Texas the T’bred turns city folk ‘country’

Texas Honor has lived the good life on a rural farm in Texas, helping his owners do the same.

Texas Honor has lived the good life on a rural farm in Texas, helping his owners do the same.

Following the rumored existence of the proverbial “good horse” like a trail of breadcrumbs, Gayle and Bill Pruitt arrived at the stable door of ragtag racehorse Texas Honor.

Looking not too well after a hard-knocking season, Texas, who reportedly spent time before and after races standing in ice, was nursing an abscessed hoof.

“He looked pathetic,” Pruitt says. “But I thought he was the most beautiful horse I’d ever seen.”

So on a November day 18 years ago, a couple of city folk who had eagerly abandoned urban life to put down roots on a patch of country outside Fort Worth, took a flier with the docile 8-year-old bay.

“I had no background with horses before that,” Pruitt says. “I was 38 and I had always wanted a horse, and my husband, who had them as a kid, wanted one too. We were total novices.”

With no fence around their paddocks, and no horse trailer for transport, they relied upon the kindness of strangers to safely ferry their new gelding to a temporary stall at a race-training facility near Trinity Meadows Race Track.

And after he safely arrived, they put their complete trust in an animal they knew nothing about.

Texas Honor
Sire: Double Line
Dam: Date with Honor
Foal date: Feb. 23, 1988
“I used to take him out to the training track and ride him around, and people told me I was supposed to ride in the opposite direction that horses race in” to discourage the ex-racehorse from bolting, she says. “But I didn’t. I rode him all around the track, and he was so smooth that all I had to do was smooch to get him to go from a trot to a slow lope, and when I asked him to slow down, he slowed down.”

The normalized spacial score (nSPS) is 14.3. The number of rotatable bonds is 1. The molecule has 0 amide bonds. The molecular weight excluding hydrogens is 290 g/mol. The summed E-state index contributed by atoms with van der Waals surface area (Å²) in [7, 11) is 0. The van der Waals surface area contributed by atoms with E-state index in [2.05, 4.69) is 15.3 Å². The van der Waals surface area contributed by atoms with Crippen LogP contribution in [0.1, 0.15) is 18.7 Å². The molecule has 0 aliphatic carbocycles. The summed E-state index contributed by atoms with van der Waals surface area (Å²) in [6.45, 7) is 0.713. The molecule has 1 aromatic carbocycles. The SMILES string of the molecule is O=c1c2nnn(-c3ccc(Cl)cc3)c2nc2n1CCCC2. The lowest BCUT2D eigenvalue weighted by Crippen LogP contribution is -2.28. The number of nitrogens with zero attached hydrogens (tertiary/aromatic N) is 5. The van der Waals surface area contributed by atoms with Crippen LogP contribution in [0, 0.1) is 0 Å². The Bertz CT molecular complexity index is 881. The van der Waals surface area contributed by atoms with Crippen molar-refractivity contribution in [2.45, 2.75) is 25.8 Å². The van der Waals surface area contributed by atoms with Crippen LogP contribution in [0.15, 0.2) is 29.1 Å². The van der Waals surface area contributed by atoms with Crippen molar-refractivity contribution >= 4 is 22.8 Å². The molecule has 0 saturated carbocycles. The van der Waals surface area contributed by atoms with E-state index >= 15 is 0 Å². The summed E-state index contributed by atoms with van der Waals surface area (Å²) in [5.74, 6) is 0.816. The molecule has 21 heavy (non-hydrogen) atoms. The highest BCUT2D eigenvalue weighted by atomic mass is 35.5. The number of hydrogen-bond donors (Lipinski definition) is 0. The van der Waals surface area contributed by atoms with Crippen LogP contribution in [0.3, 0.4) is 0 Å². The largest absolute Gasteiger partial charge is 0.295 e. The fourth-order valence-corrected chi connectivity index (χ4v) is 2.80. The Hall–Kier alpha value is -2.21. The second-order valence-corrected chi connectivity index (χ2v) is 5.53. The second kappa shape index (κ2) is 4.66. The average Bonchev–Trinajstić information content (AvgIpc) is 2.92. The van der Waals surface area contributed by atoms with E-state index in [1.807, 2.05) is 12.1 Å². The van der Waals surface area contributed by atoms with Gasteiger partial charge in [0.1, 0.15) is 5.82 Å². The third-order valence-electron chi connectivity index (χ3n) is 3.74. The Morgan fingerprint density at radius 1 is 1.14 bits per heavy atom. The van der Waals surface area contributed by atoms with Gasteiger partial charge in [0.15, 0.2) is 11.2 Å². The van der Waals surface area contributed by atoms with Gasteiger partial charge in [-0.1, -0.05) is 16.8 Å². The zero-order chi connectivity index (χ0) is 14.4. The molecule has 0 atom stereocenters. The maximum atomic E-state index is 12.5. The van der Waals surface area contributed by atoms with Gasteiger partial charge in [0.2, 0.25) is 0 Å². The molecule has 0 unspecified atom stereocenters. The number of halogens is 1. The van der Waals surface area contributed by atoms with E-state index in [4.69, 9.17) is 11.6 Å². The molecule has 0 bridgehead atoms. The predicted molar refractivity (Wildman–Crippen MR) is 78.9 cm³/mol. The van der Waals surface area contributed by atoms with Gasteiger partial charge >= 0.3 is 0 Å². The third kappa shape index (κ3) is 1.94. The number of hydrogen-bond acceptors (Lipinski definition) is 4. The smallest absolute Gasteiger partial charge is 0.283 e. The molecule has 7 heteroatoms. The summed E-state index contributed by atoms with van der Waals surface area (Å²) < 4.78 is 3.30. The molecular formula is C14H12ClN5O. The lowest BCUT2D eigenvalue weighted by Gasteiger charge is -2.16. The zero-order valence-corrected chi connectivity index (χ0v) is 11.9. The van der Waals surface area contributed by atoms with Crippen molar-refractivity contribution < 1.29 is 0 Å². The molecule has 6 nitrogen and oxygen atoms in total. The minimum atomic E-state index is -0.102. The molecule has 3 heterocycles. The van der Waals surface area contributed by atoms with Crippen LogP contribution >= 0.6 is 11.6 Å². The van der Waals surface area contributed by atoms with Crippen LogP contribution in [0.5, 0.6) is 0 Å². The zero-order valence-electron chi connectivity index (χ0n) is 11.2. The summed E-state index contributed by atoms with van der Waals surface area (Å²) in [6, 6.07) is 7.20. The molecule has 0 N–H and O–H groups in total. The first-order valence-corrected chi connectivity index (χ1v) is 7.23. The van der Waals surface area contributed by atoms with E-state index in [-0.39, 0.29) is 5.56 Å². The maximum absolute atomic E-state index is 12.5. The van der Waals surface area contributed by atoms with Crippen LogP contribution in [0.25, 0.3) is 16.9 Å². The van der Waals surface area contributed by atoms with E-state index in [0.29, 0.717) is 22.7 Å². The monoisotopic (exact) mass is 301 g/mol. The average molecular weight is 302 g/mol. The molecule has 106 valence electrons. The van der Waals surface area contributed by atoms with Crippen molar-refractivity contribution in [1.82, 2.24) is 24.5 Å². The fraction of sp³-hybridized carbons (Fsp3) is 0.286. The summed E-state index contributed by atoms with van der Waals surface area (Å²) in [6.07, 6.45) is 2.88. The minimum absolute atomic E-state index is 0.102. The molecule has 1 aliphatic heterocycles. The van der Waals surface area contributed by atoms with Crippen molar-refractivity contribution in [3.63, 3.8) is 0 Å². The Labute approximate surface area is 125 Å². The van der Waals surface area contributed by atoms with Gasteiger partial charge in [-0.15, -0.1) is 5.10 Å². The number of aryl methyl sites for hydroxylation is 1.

On the training track, horsemen regaled Pruitt with stories about her gelding. “He was like a celebrity at that barn. They all remembered him from the track, standing in ice buckets before and after every race.”

And on trail rides near the Pruitt’s new property, Texas attracted admirers a-plenty who marveled at his quiet, obliging demeanor.

“One day this horse went flying by us on the trail, and his rider was screaming. I overheard someone saying, ‘I told her not to ride that stupid Thoroughbred.’ So there I was riding Tex, a Thoroughbred, and I had to speak up,” she says, noting that there were some surprised glances of admiration coming Tex’s way after that. “I told them I was riding a Thoroughbred who used to be a racehorse, and they couldn’t believe it!”

Texas Honor turned 26 last month, living out 18 happy years (so far!) on a rural Texas farm owned by Gayle and Bill Pruitt.

Texas Honor turned 26 last month, living out 18 happy years (so far!) on a rural Texas farm owned by Gayle and Bill Pruitt.

In the 18 years since Pruitt and Texas came together, her scrapbook of happy memories has grown to overflowing.